‘Things have not been easy, because in Italy state funding only goes to the Orthodox communities, and other forms of Jewish worship are frowned upon and often ignored,’ Myers says. Making things even more complicated for Shir Hadash, all decisional power regarding Judaism in Italy is in the hands of a body made up of representatives from Orthodox communities, leaving very little room for the growth of any other form of Judaism.

 

Despite this, today the congregation is flourishing and it is officially recognized by the World Union for Progressive Judaism. The services are conducted in Italian, English and Hebrew, and they stress the importance of their presence in order ‘to enable the newest generation of Jews in Florence to have the opportunity to grow up in a joyful, welcoming and progressive Jewish environment.’

‘It’s not easy to be Jewish here. It takes a lot of work and dedication … My work with Shir Hadash makes a good example for our kids. Not only do the values pass on [to them], but so does the idea of starting something and sticking to it. Part of the reason I’m so invested is that my mom was so proud of me when she was alive. She is the reason I don’t give up. It’s important for me, for my family and for my mom to continue what I do.’

 

Myers admits that it is very easy to stay within the expatriate community and not fully immerse, but she is trying her best to integrate into larger Florentine society. ‘I am still not 100 percent adjusted,’ she admits with a shrug. ‘You can be really adjusted but still have that “ah” moment when things aren’t done the same as you’re used to. However, it’s all worth the hard days and frustration in the end.’

 

To this day, her biggest challenge remains not having her family close by after the birth of her daughters. ‘Fortunately, my kids have become great travellers! They have become adaptable, know the difference between Europe and the United States and understand when to speak Italian or English.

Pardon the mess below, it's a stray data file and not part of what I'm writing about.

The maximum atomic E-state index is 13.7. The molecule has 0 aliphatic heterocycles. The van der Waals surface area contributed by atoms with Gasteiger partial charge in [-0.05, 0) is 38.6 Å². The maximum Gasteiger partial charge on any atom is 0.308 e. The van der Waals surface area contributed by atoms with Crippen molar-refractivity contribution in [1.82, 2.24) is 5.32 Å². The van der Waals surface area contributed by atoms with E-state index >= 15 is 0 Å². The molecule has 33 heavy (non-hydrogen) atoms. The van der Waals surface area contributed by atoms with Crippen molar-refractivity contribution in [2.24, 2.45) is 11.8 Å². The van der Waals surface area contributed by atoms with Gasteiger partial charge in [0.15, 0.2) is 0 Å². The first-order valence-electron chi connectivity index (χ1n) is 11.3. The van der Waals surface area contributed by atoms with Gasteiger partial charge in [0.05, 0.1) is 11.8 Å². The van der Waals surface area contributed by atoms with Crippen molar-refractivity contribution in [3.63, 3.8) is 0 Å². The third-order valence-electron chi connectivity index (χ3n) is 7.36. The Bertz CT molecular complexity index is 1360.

‘My mom always said, whenever you move, take things with you from home. The pot we use for pasta every night is still the same one I used to cook with in New York. Diplomats do it all the time. [That’s how] they end up with stuff they’ve acquired all over the world. You can take a quilt, a picture, anything that reminds you of home.’

 

And what’s changed for Myers? ‘Nothing. I still have the same values and drive. And for now, I’m here to stay.’

 

Shir Hadash members meet at via Manzoni 19/A, where visiting rabbis frequent services monthly, and Shabbat and Jewish holidays are celebrated in a similar way as is done by Reform Jews in the United States. To get involved with Shir Hadash, contact the congregation directly at contact@shirhadashitalia.org or see the schedule at www.shirhadashitalia.org. Members are always looking for more help with ideas and organisation. Shir Hadash donates to causes in Israel as well as in Italy and the association is hoping to become more involved in outreach in the near future.